Attempts to control nature have had some success on a limited scale. For example, Rochester has modified the environment around Silver Lake to control geese and brought in a company to drive away crows that had overtaken downtown.

The Minnesota Department of Resources has also had some success controlling populations of game animals and fish through hunting or fishing season adjustments and habitat improvements.

However, it gets trickier when there are more global threats to populations, presumed to be the case for honeybees or moose, that aren't understood. Even in cases where the threat is known, such as emerald ash borer, the solution is to try to slow, not stop, progress.

Our natural world is complex, with infinite connections that mean slight variations can have powerful consequences that we don't always understand. Humans may attempt to alter the environment, but often there are unintended consequences.

Most scientists feel that humans have unintentionally altered our climate, leading to extreme variations in weather. Recent events locally seem to confirm that our climate is changing, even if no single local weather event can prove global climate change. Still, extremes in weather are a trend that point to this global phenomenon.

The recent rains, up to 12 inches in just a few days, has led to massive damage in the area. As of Sunday, Houston County officials had estimated $2 million with the price tag continuing to climb.

This isn't the first time unusual weather has caused damage in southeastern Minnesota. In the past, flooding was often the result of spring melt, but lately it has been due to massive rainfall at one time. Rushford in 2007 and Pine Island/Oronoco in 2010 are two of the most damaging floods in recent years, both due to massive rainfall at one time.

Last year, it wasn't rain, but lack of rain, that caused problems. Although our area escaped the brunt of the drought, the Midwest was devastated.

Other parts of the country have had wild fires, mud slides, hurricanes in new locations and all sorts of weather disasters over the past few years.

In 2011, a record 14 weather disasters - 11 of them in the Midwest - occurred in the United States, sustaining more than $1 billion each in economic losses for a total of $60.6 billion. Last year, there were 11 weather disasters costing $1 billion or more. The insurance industry estimates that losses from 2012 natural disasters will total $58 billion, more than double the average yearly payout from 2000 to 2011.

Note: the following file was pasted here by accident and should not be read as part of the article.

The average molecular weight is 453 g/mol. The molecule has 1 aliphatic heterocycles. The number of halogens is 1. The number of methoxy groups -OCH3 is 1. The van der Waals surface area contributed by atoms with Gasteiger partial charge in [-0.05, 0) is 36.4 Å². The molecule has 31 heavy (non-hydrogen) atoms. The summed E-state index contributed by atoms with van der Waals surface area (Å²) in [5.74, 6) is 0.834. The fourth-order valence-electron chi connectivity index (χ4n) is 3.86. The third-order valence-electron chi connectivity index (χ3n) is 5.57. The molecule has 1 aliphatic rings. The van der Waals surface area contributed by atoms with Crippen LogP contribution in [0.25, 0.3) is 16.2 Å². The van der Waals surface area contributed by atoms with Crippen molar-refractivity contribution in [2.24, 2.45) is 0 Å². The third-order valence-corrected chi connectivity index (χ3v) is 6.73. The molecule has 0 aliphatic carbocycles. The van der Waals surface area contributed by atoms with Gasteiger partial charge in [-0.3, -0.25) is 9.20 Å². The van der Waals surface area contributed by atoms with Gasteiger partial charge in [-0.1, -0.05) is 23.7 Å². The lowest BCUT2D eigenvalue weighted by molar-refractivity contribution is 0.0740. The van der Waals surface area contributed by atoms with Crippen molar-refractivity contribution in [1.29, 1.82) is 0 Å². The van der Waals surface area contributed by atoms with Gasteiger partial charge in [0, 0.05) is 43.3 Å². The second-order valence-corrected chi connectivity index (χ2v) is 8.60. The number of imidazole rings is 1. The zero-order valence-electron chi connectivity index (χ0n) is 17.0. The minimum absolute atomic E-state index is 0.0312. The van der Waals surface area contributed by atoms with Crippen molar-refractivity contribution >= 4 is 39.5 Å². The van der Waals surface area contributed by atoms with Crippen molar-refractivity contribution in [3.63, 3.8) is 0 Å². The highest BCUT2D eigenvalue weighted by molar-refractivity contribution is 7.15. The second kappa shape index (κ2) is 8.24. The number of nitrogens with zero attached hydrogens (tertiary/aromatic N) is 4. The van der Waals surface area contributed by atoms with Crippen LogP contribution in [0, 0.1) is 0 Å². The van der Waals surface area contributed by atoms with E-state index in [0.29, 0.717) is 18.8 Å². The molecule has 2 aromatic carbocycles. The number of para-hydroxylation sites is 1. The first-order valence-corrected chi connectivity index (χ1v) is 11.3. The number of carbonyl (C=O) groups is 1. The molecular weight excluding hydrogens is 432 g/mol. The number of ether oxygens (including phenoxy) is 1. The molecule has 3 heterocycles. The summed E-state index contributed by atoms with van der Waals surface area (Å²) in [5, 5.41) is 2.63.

Extreme weather has the potential to threaten our wellbeing and safety in Minnesota, yet the question is what can we do about it?

Melting glaciers seems so far off that climate change wasn't a priority, but now that we are seeing frequent disruptions, the issue has to take on more importance.

Still, climate change is a complex issue and there are no ways to alter our local weather as there are to try to control local populations of geese or crows.

Asking people to be more "green" may seem like an inconsequential solution to a problem when reports surface about the widespread pollution in China or other countries that can undo every step we take here.

Still, doing something is better than sitting around complaining about our plight. Although individuals can do much in their personal lives, local public policy also needs to be developed as if climate change is a condition that we will live with from now on.

Local public policy, of course, can't deal with emissions and other more national, or global solutions. Instead, it looks at adapting to a changing climate rather than altering it.

For example, Spring Valley was one of the first cities in the area to discover that 100-year floods can happen several years in a row, or even multiple times in a single year, around 2001 when repeat flash floods hit.

With the help of the DNR, the city has been purchasing houses in the floodplain and converting the property to green space. The city also tried to clear the channel of Spring Valley Creek to improve flow, something more practical on a small stream than on something such as the Root River, which is causing flooding in other areas now.

Although the flood in Rushford was due to a record event, it took many steps for flood control and the potential of flooding is in the minds of officials in many policy decisions these days.

Fillmore Soil and Water Conservation District is also asking farmers to practice good conservation measures on their land. Brian Hazel, Lanesboro farmer and Fillmore Soil and Water Conservation Board supervisor for over 20 years, noted that soil erosion is the worst this year that he has ever seen.

As SWCD officials noted in a press release, the long-term benefits are immeasurable - the ability to continue to produce food and fiber on what has been some of the most productive land in the world while keeping the soil and nutrients on the land where they belong and out of our water where they don't belong.

For now, people in our area have more immediate concerns as the rain continues to cause damage. When the water recedes, we'll have to prepare for a future in which historical records and calculations based on average weather aren't a good guide any more.